Author's Note: Wow, been a while since I made an update to this story. As such I promise to continue work on this piece of art. Also with help from my friend, TheAstronomicon, I've updated the format, starting with this chapter.

Anyways, this story may contain scenes that may be disturbing to some readers.

The Great War

The Northern and Eastern Fronts were the conflicts at the heart of the Great War; a struggle which devastated the lives of both Russo-Spain's and Eastern Sotia's peoples as old scores were settled, new hatreds forged.

A harbinger for the Schayne Plains War.

"There has never been a war such as this; fought with such bestial fury." - Colonel Cellini Alves - Russo-Spanish Army

Episode Five

Interesting Times

From the very beginning, the Russo-Spanish Front; so called the Northern War in later years, was vastly different from the other theaters of the Great War. On one end was the distant Beusuan Empire, and on the other the Russo-Spanish Empire and United States of Euro Asia, between them both the vastness of the ocean, and distant colonies.

Throughout the Northern War, along with its operations elsewhere the Beusuan Empire managed purely marvelous logistical feats, transporting tens of thousands of men and material through hostile waters and landing in the Russo-Spanish Heartlands; the first enemy to do so since Napoleon I.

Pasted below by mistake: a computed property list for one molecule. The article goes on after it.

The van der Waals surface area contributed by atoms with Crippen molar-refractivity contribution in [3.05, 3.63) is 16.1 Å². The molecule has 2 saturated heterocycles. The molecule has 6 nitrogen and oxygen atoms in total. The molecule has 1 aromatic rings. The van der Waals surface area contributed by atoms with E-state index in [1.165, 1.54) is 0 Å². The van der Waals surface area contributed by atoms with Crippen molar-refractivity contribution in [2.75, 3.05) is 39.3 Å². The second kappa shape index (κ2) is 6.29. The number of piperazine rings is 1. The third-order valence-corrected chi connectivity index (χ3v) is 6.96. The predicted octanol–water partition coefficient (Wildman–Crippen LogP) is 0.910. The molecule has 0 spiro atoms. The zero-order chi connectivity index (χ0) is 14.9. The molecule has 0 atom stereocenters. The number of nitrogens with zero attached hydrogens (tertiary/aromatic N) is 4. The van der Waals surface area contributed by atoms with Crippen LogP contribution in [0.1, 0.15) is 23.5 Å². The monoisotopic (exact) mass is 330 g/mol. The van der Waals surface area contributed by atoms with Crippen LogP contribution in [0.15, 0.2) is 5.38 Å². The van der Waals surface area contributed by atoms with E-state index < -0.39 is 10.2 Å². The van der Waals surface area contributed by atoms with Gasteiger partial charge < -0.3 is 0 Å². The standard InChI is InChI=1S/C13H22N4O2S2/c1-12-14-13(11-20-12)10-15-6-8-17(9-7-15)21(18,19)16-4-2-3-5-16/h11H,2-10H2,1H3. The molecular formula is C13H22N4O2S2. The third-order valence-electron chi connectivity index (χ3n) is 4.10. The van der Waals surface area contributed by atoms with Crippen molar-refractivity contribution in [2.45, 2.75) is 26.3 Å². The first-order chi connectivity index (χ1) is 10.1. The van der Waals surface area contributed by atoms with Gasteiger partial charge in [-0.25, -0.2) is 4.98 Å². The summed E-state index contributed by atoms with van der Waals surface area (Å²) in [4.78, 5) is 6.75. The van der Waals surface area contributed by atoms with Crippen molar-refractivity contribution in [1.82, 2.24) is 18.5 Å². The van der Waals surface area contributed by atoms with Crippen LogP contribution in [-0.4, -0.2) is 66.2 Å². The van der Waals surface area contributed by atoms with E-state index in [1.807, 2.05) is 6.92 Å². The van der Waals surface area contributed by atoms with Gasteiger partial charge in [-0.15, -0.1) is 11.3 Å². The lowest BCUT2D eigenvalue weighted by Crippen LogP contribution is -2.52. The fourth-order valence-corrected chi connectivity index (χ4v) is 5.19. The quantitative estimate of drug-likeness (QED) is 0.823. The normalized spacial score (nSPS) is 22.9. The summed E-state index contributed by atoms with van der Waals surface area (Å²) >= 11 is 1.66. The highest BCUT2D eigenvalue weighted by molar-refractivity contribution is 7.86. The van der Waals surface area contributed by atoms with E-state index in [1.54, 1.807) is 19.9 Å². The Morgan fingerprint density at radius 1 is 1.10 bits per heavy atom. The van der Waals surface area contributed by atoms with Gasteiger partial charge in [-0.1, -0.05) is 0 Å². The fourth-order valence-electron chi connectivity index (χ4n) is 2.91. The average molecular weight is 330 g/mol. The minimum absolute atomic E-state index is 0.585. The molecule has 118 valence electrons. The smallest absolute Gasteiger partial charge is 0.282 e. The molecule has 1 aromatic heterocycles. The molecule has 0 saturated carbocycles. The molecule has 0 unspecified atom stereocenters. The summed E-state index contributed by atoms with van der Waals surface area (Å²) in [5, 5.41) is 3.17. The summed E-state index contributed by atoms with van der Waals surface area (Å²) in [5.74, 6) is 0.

It contrasted to the stagnate Roman and Polish Fronts, the Northern War saw a constant fluid situation, battle lines and defensive formations were non-existent in the face of mobile armies and fast moving tactics, cities fell in hours and were captured and recaptured in days.

It was a war without mercy or premonition, both sides rushing to action on impulse without forethought. Like so many others in the Great War, it strained the two great nations to the core, leading to revolutions and beyond, setting the stage for the next hundred years.

For the Russo-Spanish, the Northern War marked the first time they were exposed to a new kind of war; a war that made no distinction between civilian and military; no difference in cities and fortresses.